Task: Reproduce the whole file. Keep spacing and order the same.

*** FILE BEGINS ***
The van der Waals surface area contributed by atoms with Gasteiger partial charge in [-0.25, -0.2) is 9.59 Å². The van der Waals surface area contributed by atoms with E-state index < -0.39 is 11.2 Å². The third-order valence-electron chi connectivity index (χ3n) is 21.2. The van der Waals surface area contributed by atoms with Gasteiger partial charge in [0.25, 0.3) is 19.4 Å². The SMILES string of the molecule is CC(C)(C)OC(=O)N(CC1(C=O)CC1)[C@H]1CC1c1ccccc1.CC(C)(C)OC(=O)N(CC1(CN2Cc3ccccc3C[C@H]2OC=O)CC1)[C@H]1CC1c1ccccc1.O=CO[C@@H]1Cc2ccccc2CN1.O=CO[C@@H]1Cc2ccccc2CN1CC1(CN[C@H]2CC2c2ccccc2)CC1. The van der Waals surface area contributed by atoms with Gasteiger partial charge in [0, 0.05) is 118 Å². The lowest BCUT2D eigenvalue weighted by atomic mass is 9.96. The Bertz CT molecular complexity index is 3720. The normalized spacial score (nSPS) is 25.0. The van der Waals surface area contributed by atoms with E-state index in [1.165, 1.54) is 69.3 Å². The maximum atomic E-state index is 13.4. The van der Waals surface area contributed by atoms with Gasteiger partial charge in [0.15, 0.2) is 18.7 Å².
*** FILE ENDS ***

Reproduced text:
The van der Waals surface area contributed by atoms with Gasteiger partial charge in [-0.25, -0.2) is 9.59 Å². The van der Waals surface area contributed by atoms with E-state index < -0.39 is 11.2 Å². The third-order valence-electron chi connectivity index (χ3n) is 21.2. The van der Waals surface area contributed by atoms with Gasteiger partial charge in [0.25, 0.3) is 19.4 Å². The SMILES string of the molecule is CC(C)(C)OC(=O)N(CC1(C=O)CC1)[C@H]1CC1c1ccccc1.CC(C)(C)OC(=O)N(CC1(CN2Cc3ccccc3C[C@H]2OC=O)CC1)[C@H]1CC1c1ccccc1.O=CO[C@@H]1Cc2ccccc2CN1.O=CO[C@@H]1Cc2ccccc2CN1CC1(CN[C@H]2CC2c2ccccc2)CC1. The van der Waals surface area contributed by atoms with Gasteiger partial charge in [0, 0.05) is 118 Å². The lowest BCUT2D eigenvalue weighted by atomic mass is 9.96. The Bertz CT molecular complexity index is 3720. The normalized spacial score (nSPS) is 25.0. The van der Waals surface area contributed by atoms with E-state index in [1.165, 1.54) is 69.3 Å². The maximum atomic E-state index is 13.4. The van der Waals surface area contributed by atoms with Gasteiger partial charge in [0.15, 0.2) is 18.7 Å².